However, all of this also is assuming ZERO other income. With a basic income guarantee, it is very easy to earn a bit extra here and there when you're not spending all your time just trying to get by. An artist earning $12,000 basic income per year who spends a month painting one painting, who then sells it a month later for $1,000 is now at $13,000. Someone who earns $12k who decides to do some babysitting can end up with $15k for the year. Someone with a part time job can double their income to $24k working less than 20 hours per week, or a few months out of the year.

A $12,000 basic income is a new starting point.

If we look at the entire country as a whole, there are relatively few who earn absolutely nothing year after year after year. Matt Bruenig calculates the number of the able-bodied and non-working as  3% of the population (and this includes those who do unpaid work like volunteering). Earning nothing in the labor market also tends to be a temporary thing, and so I don't expect many to earn absolutely nothing at all with a basic income. It might not even be 1% of us. Having a single bake sale, and selling merely a dozen cupcakes can earn an extra $20. With a basic income, this is $20 on top of $12,000, and so $12,000 represents an absolute guaranteed minimum.

No one with a basic income is prevented from earning anything above it. That really is the important thing to understand. Basic income is fundamentally an income floor, whereas the current system as designed is something more like a net that traps you or a ceiling that limits you.

Basic income is a floor that allows everyone to stand on it and anyone to build on it.

Any effort in the labor market whatsoever, increases someone's total income. Basic income is not about encouraging people to do absolutely nothing. It's about providing that option, but it frees everyone to do so much more than that, and experiments with basic income show doing more is exactly how people actually use it. Essentially, basic income is not about allowing us to do nothing, but allowing us to do anything.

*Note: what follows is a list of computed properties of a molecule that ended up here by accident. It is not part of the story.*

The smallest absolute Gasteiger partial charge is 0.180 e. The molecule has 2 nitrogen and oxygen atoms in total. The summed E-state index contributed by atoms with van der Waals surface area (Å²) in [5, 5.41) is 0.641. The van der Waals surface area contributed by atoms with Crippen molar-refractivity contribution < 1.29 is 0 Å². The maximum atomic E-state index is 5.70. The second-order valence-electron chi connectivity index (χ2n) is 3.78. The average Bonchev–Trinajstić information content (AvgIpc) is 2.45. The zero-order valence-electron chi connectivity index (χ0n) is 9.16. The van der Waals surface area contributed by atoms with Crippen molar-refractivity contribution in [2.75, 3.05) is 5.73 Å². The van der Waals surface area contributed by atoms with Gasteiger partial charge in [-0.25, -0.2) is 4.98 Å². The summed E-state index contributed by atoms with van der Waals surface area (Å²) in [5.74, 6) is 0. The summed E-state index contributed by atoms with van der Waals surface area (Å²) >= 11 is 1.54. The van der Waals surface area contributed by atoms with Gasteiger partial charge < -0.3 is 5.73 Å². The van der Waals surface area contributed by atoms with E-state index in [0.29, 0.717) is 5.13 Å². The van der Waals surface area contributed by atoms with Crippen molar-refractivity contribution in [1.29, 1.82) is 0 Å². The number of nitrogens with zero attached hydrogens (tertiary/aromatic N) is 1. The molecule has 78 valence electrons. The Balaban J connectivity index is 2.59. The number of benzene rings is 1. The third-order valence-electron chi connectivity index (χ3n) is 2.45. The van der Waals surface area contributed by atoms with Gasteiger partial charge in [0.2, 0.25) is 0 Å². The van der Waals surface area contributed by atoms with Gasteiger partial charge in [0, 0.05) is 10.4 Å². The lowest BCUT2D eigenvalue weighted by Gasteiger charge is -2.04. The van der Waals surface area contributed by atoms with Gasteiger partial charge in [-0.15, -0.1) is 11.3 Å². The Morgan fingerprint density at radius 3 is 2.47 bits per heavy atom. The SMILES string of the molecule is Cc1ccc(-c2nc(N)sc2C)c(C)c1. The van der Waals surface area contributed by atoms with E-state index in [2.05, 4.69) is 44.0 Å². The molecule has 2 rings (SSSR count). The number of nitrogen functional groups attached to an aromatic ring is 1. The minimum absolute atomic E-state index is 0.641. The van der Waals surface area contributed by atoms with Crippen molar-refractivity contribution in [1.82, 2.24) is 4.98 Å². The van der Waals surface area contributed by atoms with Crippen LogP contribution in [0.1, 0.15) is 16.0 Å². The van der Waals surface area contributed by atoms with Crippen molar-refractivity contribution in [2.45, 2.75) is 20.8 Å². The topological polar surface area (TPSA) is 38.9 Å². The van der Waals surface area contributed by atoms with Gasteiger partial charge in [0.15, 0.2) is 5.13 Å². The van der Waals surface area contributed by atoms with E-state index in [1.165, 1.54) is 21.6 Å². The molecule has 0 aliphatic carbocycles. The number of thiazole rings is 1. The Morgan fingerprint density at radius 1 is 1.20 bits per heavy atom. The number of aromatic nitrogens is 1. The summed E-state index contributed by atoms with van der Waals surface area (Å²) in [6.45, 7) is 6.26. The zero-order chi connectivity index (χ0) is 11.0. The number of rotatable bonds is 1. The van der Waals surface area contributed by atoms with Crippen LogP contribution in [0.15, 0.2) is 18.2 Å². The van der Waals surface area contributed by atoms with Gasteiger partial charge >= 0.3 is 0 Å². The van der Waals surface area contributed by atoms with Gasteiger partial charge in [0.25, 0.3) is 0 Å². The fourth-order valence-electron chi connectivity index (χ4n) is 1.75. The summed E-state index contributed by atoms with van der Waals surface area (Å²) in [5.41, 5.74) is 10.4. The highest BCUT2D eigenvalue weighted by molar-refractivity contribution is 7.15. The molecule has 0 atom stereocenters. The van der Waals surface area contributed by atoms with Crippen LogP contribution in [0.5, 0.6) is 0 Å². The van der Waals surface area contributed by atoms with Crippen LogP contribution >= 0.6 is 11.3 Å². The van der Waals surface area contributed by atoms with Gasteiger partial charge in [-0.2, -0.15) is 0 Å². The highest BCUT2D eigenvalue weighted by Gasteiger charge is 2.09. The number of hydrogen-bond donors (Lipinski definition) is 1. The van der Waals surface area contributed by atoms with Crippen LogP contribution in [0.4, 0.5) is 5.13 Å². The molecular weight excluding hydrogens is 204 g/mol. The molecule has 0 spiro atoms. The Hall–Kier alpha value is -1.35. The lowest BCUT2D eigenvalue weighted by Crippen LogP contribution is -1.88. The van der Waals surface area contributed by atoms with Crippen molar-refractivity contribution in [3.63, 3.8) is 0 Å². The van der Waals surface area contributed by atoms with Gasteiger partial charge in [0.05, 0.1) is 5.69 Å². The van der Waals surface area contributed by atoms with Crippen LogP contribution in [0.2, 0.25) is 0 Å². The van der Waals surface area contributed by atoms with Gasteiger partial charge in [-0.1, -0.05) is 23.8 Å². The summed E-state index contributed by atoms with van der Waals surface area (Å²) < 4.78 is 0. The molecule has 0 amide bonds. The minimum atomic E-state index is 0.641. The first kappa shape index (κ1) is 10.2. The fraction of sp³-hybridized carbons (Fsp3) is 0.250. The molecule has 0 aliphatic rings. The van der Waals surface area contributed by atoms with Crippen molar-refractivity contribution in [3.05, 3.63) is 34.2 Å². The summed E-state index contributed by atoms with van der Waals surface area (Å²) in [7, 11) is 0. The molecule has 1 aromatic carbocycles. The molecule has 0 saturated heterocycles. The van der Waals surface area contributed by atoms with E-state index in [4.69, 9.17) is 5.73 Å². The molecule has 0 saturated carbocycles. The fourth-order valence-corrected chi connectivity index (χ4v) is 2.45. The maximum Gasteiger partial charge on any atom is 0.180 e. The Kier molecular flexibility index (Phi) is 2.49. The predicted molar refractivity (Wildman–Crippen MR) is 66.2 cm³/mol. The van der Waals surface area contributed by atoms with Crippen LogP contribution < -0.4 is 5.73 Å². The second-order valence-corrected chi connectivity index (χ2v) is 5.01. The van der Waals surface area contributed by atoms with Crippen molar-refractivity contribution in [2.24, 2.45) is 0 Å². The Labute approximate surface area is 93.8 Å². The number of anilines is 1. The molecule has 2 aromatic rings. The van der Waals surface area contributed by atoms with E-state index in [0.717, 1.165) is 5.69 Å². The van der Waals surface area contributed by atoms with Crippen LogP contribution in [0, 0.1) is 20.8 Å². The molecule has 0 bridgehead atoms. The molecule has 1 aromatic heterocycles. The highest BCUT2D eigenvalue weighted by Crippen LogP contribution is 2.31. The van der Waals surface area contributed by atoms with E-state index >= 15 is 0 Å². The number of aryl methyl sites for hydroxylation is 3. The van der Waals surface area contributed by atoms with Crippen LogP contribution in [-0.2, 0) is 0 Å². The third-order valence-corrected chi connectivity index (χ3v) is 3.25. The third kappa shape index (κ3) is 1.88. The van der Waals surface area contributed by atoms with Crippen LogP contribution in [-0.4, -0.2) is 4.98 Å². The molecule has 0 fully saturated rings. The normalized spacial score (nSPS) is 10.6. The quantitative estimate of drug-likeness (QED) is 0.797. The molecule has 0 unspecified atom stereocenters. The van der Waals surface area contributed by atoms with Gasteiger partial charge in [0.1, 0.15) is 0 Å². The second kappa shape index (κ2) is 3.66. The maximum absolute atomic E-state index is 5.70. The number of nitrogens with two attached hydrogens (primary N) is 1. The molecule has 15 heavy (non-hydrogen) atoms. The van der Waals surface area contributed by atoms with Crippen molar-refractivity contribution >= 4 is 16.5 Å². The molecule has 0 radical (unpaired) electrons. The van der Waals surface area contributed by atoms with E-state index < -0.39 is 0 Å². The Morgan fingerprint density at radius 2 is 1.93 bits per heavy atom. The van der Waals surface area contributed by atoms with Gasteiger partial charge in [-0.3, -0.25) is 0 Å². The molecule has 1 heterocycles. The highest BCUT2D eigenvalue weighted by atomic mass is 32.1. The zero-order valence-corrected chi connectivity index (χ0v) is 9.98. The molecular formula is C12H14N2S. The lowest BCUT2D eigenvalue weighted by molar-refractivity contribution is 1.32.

Four Experimental Effects of Small Basic Incomes

Recently, we have conducted three unconditional basic income schemes in India, funded by Unicef. A basic income is a modest cash payment (in this case, a third of subsistence), paid individually, unconditionally, universally and monthly, guaranteed as a right. Altogether, more than 6,000 men, women and children received it, with the children’s money paid to the mother... It had four effects, most accentuated by the presence of the collective body.
First, it had strong welfare, or “capability”, effects. There were improvements in child nutrition, child and adult health, schooling attendance and performance, sanitation, economic activity and earned incomes, and the socio-economic status of women, the elderly and the disabled.
Second, it had strong equity effects. It resulted in bigger improvements for scheduled caste and tribal households, and for all vulnerable groups, notably those with disabilities and frailties. This was partly because the basic income was paid to each individual, strengthening their bargaining position in the household and community.
Third, it had growth effects. Contrary to what skeptics predicted, the basic incomes resulted in more economic activity and work... There was a big increase in secondary economic activities, as well as a shift from casual wage labor to own-account farming and small-scale business.
Fourth, it had emancipatory effects. These are unappreciated by orthodox development thinkers. The poor’s liberty has no value. But the basic income resulted in some families buying themselves out of debt bondage, others paying down exorbitant debts incurring horrendous interest rates. For many, it provided liquidity with which to respond to shocks and hazards.

(To learn more, read: Basic Income: A Transformative Policy for India)

Basic income experiments therefore show us that even with income guarantees set at below the poverty level, people can still be far better off than without them. They have more choices. There are more doors to open and walk through. The effects are transformative.

So I also feel that whenever we show concern about $12,000 per year possibly being too low to live on in the US, we should also look at what we have right now. Right now we guarantee $0 per year. How many people are asking if $0 per year is too low?

I pass by a lot of people who appear to be in dire straits these days. I'm sure you have as well. The next time we see someone sitting on the ground against the wall of a building or standing on a street corner with a sign, alone, homeless, and hungry, perhaps we should ask them if $12,000 a year is too low for them to get by on?

I get the feeling they might just consider this question differently than the rest of us do.

If you'd like to see how $12,000 is also more than enough in Canada, please next read "How I thrived on a Basic Income of $11,000 last year in Montreal" by Jamie Klinger

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Unconditional/Universal Basic Income (UBI) advocate with a crowdfunded basic income; Founder and President of ITSA Foundation, Author of Let There Be Money; Editor of